2. The method of claim 1, wherein fetal cells in the mixture of maternal and fetal cells are enriched to between 1 in 100 and 1 in 100,000 fetal cells per maternal cells.
3. The method of either of Claims 1 or 2, wherein step c) comprises dividing said enriched sample from step b) into at least about 1,000 subsamples; and wherein said step d) comprises performing whole genome amplification on each at least about 1,000 subsamples from step c).
4. The method of any of claims 1 to 3, wherein step c) comprises dividing said enriched sample from step b) into subsamples, wherein each subsample has an average of less than one cell.
5. The method of any of Claims 1 to 4, wherein said genetic variation is selected from the group consisting of a chromosomal rearrangement, a copy number variation, and a polymorphism.
6. The method of any of Claims 1 to 4, wherein said analyzing to detect a genetic variation comprises determining a ratio of maternally- and paternally-inherited alleles, wherein said ratio is analyzed to determine the presence of a genetic variation.
7. The method of any of Claims 1 to 4, wherein said analyzing to detect a genetic variation comprises determining a copy number of alleles in said aliquot, wherein said copy number of alleles is analyzed to determine the presence of a genetic variation.
8. The method of any of Claims 1 to 7, wherein said maternal genotype and fetal genotype are determined from a mixture of maternal and fetal nucleic acids from a mixture of cell-free nucleic acids.
9. The method of Claim 8, wherein the source of said maternal and fetal cell-free nucleic acid sample is blood, serum, plasma, urine, cervical swab, cervical lavage, uterine lavage, or culdocentesis from a pregnant female. - 42 -
10. The method any of Claims 1 to 9, further comprising pooling an aliquot from two or more subsamples prior to screening or genotyping an aliquot for the presence of a fetal identifier, wherein said screening or genotyping further comprises: individually screening or genotyping a second aliquot from the subsamples whose pooled aliquots contained an informative paternal allele.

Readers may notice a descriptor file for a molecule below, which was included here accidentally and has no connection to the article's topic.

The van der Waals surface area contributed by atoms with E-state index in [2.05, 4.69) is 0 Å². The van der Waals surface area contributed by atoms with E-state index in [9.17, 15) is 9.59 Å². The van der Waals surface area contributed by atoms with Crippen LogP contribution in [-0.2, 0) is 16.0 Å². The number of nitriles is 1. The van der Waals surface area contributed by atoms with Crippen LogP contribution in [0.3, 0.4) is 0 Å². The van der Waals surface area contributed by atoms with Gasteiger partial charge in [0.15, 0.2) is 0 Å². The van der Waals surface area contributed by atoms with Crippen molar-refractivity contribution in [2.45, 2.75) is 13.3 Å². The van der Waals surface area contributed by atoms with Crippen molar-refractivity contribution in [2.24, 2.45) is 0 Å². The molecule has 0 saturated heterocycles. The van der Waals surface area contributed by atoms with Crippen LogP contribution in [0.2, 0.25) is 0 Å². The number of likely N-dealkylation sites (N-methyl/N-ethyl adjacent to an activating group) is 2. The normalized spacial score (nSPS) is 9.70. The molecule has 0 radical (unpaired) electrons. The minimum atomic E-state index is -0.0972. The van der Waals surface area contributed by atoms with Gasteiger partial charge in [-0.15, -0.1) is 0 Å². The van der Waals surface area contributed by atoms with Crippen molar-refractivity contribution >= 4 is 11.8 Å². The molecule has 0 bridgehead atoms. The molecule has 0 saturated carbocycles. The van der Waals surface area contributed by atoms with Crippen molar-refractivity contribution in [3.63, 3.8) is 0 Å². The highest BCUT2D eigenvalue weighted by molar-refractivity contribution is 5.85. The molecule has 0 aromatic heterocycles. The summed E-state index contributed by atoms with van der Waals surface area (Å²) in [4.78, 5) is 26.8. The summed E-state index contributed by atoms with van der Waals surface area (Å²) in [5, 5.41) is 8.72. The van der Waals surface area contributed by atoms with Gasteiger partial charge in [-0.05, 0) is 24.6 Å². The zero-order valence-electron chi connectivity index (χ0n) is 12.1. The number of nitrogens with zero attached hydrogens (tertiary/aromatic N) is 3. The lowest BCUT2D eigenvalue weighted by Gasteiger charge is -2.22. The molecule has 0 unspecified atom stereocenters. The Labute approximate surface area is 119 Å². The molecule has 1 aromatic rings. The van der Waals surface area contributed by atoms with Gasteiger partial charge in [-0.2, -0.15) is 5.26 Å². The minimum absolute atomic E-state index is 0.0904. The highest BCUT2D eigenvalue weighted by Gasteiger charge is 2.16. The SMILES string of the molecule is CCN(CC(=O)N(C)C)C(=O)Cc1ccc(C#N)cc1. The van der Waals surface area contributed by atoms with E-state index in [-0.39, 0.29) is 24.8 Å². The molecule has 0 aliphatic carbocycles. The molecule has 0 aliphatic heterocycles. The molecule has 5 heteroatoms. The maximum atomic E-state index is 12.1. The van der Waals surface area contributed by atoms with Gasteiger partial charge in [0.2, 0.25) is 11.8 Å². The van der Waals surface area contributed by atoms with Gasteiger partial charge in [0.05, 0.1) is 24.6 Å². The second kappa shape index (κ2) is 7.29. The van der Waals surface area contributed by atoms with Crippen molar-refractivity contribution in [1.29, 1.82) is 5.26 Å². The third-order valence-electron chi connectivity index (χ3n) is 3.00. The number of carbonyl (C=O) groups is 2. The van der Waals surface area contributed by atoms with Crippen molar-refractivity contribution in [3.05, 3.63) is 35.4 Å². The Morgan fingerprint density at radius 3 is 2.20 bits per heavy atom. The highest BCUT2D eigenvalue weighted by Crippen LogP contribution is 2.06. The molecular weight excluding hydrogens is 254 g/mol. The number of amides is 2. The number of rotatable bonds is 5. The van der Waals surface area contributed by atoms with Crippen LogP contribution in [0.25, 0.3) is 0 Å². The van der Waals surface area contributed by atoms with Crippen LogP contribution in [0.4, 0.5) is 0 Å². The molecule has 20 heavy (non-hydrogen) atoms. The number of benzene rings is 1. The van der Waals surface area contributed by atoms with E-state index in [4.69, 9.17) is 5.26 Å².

11. The method of Claim 10, wherein said pooling comprises the use of an indexed system of rows and columns of wells comprising said aliquots.
12. The method any of Claims 1 to 11, wherein aliquots from two or more subsamples identified as containing a fetal cell are pooled prior to said analyzing another aliquot from said at least one subsample identified as containing fetal cell to detect a genetic variation in said fetal cell.
13. The method of Claim 12, wherein aliquots from two or more subsamples identified as containing a fetal cell are pooled prior to said analyzing another aliquot from said at least one subsample identified as containing fetal cell to detect a genetic variation in said fetal cell.
14. The method any of Claims 1 to 13, wherein the loci used to determine the presence of an informative paternal allele is not the same loci used to detect a genetic variation. - 43 -